Miami Dolphins To Work Out Pro Bowl Return Specialist Clifton Smith

Chris J. NelsonSenior Writer ISeptember 8, 2010

TAMPA, FL - DECEMBER 21: Running back Clifton Smith #22 of the Tampa Bay Buccaneers returns a kick against the San Diego Chargers at Raymond James Stadium on December 21, 2008 in Tampa, Florida.  (Photo by Al Messerschmidt/Getty Images)
Al Messerschmidt/Getty Images

Possibly not content with their current kickoff and punt returners, the Miami Dolphins will work out Pro Bowl return specialist Clifton Smith Wednesday, Sept. 8.

Smith, who was waived by the Tampa Bay Buccaneers during final cuts Saturday, worked out for the Green Bay Packers today and reportedly has at least a few offers on the table.

A member of the same undrafted class that produced Dolphins' wide receiver Davone Bess and placekicker Dan Carpenter, Smith initially Buccaneers as a rookie free agent in 2008 after playing collegiality at Fresno State.

Smith went to the Pro Bowl as a rookie after averaging 27.6 yards per kickoff return, including a 97-yard return for a touchdown against the Kansas City Chiefs. He also ranked eighth in the NFL that season with a 14.1 average returning punts.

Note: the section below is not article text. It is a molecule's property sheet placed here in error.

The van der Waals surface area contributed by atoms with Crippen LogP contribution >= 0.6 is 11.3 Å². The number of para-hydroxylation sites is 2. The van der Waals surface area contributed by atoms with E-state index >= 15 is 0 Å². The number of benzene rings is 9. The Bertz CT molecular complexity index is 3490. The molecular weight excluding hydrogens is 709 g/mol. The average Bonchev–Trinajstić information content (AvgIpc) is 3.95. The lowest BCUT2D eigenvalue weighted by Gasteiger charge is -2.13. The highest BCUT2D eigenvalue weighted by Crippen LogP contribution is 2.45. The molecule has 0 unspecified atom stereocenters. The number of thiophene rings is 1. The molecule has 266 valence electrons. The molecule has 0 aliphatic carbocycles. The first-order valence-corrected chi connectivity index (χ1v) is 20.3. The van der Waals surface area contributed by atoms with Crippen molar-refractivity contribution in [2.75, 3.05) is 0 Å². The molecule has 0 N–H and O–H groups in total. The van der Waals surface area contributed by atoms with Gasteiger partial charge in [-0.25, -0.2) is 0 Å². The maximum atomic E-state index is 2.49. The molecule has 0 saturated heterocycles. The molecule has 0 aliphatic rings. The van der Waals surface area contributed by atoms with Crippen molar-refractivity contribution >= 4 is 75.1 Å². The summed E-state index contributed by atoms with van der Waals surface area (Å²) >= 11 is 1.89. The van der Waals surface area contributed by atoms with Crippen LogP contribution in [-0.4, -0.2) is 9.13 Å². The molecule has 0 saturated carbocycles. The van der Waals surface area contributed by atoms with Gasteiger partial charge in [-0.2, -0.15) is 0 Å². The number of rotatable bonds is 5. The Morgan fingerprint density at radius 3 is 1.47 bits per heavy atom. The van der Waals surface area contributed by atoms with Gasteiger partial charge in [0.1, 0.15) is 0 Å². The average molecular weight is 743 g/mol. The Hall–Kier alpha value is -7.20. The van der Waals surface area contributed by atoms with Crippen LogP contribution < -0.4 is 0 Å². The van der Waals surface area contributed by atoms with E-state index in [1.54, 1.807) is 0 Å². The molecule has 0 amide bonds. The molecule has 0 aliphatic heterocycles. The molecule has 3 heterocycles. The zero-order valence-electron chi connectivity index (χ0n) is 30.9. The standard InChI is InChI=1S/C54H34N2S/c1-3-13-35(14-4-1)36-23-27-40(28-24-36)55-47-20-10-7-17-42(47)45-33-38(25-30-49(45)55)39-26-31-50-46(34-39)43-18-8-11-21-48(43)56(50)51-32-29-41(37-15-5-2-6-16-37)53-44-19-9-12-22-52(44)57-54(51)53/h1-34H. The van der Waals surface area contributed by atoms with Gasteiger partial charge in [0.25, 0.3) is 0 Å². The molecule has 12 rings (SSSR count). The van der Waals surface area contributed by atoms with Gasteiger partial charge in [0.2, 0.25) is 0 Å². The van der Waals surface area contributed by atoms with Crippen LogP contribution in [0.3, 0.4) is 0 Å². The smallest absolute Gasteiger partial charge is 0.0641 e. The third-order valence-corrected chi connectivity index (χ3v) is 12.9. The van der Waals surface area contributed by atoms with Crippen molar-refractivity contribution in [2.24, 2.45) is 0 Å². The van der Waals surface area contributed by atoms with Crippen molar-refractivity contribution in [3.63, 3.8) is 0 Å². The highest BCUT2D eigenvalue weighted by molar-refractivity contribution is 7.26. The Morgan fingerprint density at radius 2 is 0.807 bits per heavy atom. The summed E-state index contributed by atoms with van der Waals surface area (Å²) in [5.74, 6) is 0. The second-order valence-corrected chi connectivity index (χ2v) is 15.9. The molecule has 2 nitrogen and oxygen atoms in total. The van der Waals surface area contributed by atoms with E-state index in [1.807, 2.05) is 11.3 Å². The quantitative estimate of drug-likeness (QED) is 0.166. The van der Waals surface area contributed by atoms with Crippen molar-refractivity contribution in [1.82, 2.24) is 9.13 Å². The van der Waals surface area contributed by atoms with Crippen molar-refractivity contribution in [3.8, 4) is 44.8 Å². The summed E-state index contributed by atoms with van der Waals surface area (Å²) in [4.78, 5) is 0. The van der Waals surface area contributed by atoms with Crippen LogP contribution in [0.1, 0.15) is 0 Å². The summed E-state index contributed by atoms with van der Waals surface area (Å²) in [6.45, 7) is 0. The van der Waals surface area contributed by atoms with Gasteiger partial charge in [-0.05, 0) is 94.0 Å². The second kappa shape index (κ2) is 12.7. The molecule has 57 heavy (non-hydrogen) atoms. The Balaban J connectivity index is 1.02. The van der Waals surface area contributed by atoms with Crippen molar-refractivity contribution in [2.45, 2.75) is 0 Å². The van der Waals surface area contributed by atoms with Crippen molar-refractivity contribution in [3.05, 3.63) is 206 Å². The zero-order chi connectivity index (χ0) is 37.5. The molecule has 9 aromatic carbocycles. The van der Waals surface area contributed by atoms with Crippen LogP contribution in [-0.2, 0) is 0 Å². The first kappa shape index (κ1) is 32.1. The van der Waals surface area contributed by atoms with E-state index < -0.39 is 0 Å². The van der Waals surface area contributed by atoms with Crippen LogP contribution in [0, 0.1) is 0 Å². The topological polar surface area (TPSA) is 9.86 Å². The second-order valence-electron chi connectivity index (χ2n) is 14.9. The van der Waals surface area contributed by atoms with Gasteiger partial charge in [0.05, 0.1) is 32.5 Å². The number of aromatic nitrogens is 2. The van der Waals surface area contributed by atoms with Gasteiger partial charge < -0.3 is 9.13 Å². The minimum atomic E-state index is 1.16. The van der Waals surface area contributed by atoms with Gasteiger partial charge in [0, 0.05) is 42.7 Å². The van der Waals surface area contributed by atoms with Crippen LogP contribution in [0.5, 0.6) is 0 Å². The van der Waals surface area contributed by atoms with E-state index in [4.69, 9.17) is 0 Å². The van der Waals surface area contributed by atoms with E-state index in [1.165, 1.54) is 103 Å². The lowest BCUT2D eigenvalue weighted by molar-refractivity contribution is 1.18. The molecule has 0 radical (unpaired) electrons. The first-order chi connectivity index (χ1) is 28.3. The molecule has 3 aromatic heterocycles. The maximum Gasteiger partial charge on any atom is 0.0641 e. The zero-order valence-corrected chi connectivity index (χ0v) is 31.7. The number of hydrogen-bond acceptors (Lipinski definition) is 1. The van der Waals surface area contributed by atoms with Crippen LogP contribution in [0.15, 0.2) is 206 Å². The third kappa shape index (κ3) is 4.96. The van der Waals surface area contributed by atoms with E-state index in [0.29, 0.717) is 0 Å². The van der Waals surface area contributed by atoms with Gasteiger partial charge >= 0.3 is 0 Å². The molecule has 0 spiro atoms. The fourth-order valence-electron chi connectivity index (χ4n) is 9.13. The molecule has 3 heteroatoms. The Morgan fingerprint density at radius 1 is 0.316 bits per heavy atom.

Smith improved his kick return average to 29.1 yards in 2009, but appeared in just 11 games due to a few concussions suffered during the season.

The 5'9", 190 pound Smith's durability is a concern after last season and he has also had trouble hanging onto the ball with seven fumbles in two seasons.

Nevertheless, he's a skilled home-run threat as a returner, which is something the Dolphins have been severely lacking in recent years outside of Ted Ginn, Jr.

Rookie fifth-round pick Nolan Carroll did well returning kicks in the preseason, but doesn't have much experience and might actually be needed on defense this season with Will Allen out for the season.

Patrick Cobbs and Bess are currently listed as the Dolphins' kickoff and punt returners, respectively, though neither is a threat to take one back. Bess averaged just 7.5 yards per punt return in 2009 and is easily one of the worst at the position in the NFL.

While Smith doesn't offer anything on offense and has a few concerning aspects to his game, there is no doubt his addition would significantly upgrade the Dolphins' return game.

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Chris J. Nelson majored in journalism at Georgia State University and is currently a programming coordinator for Turner Sports in Atlanta. He operates his own Miami Dolphins website, The Miami Dolphins Spotlight, and he can be followed on Twitter here.

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